Every day for a week Ellsworth showed up to see Clarence and every day Miss Eunice and Mr. George Edward would exchange weary glances and shrugs … Randall Kenan, Let the Dead Bury Their Dead, 1992
I need to rest my weary eyes. The miners were weary after a long shift. She was weary from years of housework. Verb What wearies me about Dickens, however, is his excessive use of words. Will Manley, Booklist, 1 Nov. 2006
I doubted what Indonesia now had to offer and wearied of being new all over again. Barack Obama, Dreams from My Father, (1995) 2004
Does it weary me to find some women of the next generation reinventing the wheel when it comes to planning their lives and dreaming of their romantic futures? Margo Jefferson, New York Times Book Review, 15 Apr. 2001
The work wearies me sometimes. these constant complaints are really wearying me
Recent Examples on the Web
In the 1920s and 1930s, a room could be had for $2.50, making the Painted Desert Inn a popular stop for weary travelers across the remote desert. Tiffany Acosta, The Arizona Republic, 9 July 2024 Read: The real roots of midlife crisis Janet, played with a beguiling mix of weary chilliness and melancholic openheartedness by Nicholson, is ostensibly the main character. David Sims, The Atlantic, 19 June 2024
Divided into three distinct chapters, this coming-of-age drama stars the perennially underappreciated Julianne Nicholson as a Massachusetts acupuncturist wearied by the constant attention of her 11-year-old daughter (newcomer Zoe Ziegler). A.a. Dowd, Vulture, 20 May 2024 The story involves a timid teenager, wearied by bullying at a military campus, who stumbles upon a mysterious particle in the woods that transforms him into a superhuman and the indispensable defender against cyborg attackers and the enigmatic mastermind behind the chaos. Patrick Frater, Variety, 21 May 2024 See all Example Sentences for weary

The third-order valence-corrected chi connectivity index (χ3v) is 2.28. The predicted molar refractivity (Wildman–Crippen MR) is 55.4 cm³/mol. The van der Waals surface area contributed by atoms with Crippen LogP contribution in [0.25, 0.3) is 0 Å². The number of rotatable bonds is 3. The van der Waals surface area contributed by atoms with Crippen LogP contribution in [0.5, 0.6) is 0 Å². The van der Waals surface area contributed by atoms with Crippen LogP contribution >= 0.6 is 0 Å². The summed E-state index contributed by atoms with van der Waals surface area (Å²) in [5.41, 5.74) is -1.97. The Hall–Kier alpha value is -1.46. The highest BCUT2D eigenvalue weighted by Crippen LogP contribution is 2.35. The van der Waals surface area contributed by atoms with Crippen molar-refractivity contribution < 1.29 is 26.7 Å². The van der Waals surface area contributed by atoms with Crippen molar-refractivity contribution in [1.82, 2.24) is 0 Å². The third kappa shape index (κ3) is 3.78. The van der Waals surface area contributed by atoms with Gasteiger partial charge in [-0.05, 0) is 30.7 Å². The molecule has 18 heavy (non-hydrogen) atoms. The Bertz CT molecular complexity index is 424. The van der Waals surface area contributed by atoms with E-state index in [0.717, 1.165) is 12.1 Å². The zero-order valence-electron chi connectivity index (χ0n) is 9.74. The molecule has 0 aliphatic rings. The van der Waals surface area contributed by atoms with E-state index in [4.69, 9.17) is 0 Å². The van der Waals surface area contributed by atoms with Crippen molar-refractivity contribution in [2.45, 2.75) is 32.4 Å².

These examples are programmatically compiled from various online sources to illustrate current usage of the word 'weary.' Any opinions expressed in the examples do not represent those of Merriam-Webster or its editors. Send us feedback about these examples.

Word History


Adjective and Verb

Middle English wery, from Old English wērig; akin to Old High German wuorag intoxicated and perhaps to Greek aōros sleep

First Known Use


before the 12th century, in the meaning defined at sense 1


before the 12th century, in the meaning defined at intransitive sense

Time Traveler
The first known use of weary was before the 12th century

Dictionary Entries Near weary

Cite this Entry

“Weary.” Merriam-Webster.com Dictionary, Merriam-Webster, https://www.merriam-webster.com/dictionary/weary. Accessed 24 Jul. 2024.

Kids Definition


1 of 2 adjective
wea·​ry ˈwi(ə)r-ē How to pronounce weary (audio)
wearier; weariest
: worn out in strength, energy, or freshness
: showing or marked by weariness
: having one's patience, interest, or pleasure exhausted
weary of the delays
wearily adverb
weariness noun


2 of 2 verb
wearied; wearying
: to become or make weary